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East Texas before Gustav

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  • East Texas before Gustav

    Just a quick note to mention that I'm visiting relatives today in East Texas. We had to drive down from Lufkin to find gasoline as the local stations are dry. There is gas on the ranch but I didn't want to use it unless necessary.

    Luckily we only need half a tank to return and had that when we pulled into town. It was interesting to see people filling 50 gallon barrels and lines down the road four days before the storm makes landfall.

    Glad I am not staying. Just dropped off the spare generator and some extra gallon water containers. Everyone say a prayer for people to be safe.

    If we can't even get gas here I wonder what it will be like in two days. Just in time delivery my patooty.

  • #2
    Good luck out there.

    I lived in the DFW area of Texas during Katrina, and was driving back from Baltimore during the storm. I remember being limited to $20.00 worth of fuel at many places and was paying $3.20 a gallon. In a huge SUV that does not go far. I also remember the aftermath and the huge amount of refugees that came into DFW. The wife and I did a lot of charity and donated a good bit of money. I feel like a fool now, knowing that many of them are still sucking off the public tit. I will not do it again.


    • #3
      Oh' I paid forty cents more per gallon for gas than yesterday but certainly they are not price guaging...wouldn't that be un-American! As for those in line I can assure you that this was ENTIRELY middle class people with new cars and trucks. Many were towing trailers and boats and were from Beaumont area based on stickers and car dealer labels.

      They had their families in the car and had a plan. My wife took her mother to get extra ice/tp and non-perishable beans and rice plus corn meal, honey/molases. She said she had never seen the grocery so full with people qued up like locust. If I had known it was going to be this bad I would have brought down some catering liquid nitrogen packs that last for days and stored them in the extra freezer...I love those things but you can only find them in big cities with enough of a demand.

      Solving their lack of planning with plastic is my guess. When the bills come home I imagine half the preps will be returned if unused....might be a good time to buy!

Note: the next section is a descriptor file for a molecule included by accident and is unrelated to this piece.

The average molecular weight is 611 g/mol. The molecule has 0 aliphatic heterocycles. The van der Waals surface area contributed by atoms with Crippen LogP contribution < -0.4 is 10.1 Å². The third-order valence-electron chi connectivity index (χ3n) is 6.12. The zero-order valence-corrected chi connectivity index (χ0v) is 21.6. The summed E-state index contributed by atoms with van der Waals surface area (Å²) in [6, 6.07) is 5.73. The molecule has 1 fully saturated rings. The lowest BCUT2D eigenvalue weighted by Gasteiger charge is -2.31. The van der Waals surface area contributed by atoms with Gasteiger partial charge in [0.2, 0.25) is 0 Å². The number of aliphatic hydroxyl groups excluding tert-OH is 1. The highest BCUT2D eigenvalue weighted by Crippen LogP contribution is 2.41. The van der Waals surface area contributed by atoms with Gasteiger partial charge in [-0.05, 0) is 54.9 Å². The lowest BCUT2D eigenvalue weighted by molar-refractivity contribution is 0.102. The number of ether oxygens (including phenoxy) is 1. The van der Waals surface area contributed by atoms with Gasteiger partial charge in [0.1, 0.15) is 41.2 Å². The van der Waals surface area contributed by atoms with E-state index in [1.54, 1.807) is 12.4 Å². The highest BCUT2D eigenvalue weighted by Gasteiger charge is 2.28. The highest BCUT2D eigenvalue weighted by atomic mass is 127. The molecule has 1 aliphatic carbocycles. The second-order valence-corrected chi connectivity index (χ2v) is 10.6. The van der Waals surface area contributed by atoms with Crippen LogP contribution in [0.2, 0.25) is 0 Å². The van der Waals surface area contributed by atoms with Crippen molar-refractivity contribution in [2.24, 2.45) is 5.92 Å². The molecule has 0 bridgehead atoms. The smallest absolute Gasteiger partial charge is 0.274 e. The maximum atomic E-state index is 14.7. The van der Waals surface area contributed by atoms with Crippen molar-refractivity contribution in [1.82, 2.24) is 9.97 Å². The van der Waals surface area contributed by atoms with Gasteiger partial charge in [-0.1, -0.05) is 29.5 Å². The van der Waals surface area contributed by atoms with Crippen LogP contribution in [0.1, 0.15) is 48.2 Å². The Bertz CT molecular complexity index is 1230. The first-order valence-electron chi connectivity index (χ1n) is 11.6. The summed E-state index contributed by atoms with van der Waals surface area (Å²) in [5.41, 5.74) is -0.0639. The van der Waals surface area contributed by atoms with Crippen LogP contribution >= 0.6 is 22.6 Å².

Everyone in Texas and surrounding is financing the Katrina evacues and probably will as long as the tax base holds out or we elect some politicians who can say no more...yeah I know.
      Last edited by das; 08-30-2008, 11:36 AM.


      • #4
        I really do not believe that price gouging should be illegal. My theory is that it is just simple supply and demand. Whatever the market will bear. But, I am a free market kind of guy.


        • #5
          If you consider price gouging seperate from taxation and inflation I can almost see your point. But taken with the normal manipulation of money it realy annoys me.


          • #6

            One is the government, and one is a private entity. Big difference in my book.


            • #7
              Originally posted by Rustyshakelford View Post
              One is the government, and one is a private entity. Big difference in my book.
              Yes, this is true but two wrongs don't make a right. Price guoghing is about profit over common sense. Capitalism is the agreement of consumer and producer....controlling, balancing and adjusting happens naturally as people can expand or contract their purchases. Well I guess they did before credit cards destroyed common sense.

              In the event of an emergency water/shelter/fuel/food are necessary to evacuate. Those who take advantage of that are preying on the weakness of others. Makes me classify them with lawyers/bankers and organized crime.

              Your milage may vary and I am good with that because 'right' is difficult to be certain of in this world.


              • #8
                I disagree

                I live in the desert. Here, water is a necessity. Bottled water sells for $2.00 for 20 ozs. Outrageous!!! However, it is supply and demand.

                Is plywood a necissity? Nope, even in a hurricane path it is not a necissity. However, the government says that if you up the price, it is now a crime. Bullcrap. I say whatever the market will bear is the fair price for any product, and in the event of a natural disaster, then so be it.


                • #9
                  East Texas before Gustav

                  Das and Rusty,

                  I hope you and your family and loved ones stay safe in the wake of Gustav. The same goes with anyone reading this message in Louisiana or anywhere targeted by Gustav.

                  Regarding so-called "price-gouging" and "disaster-profiteering": The so-called "price-gouger" or "disaster-profiteer" is actually an unsung free-market hero in the midst of a natural disaster.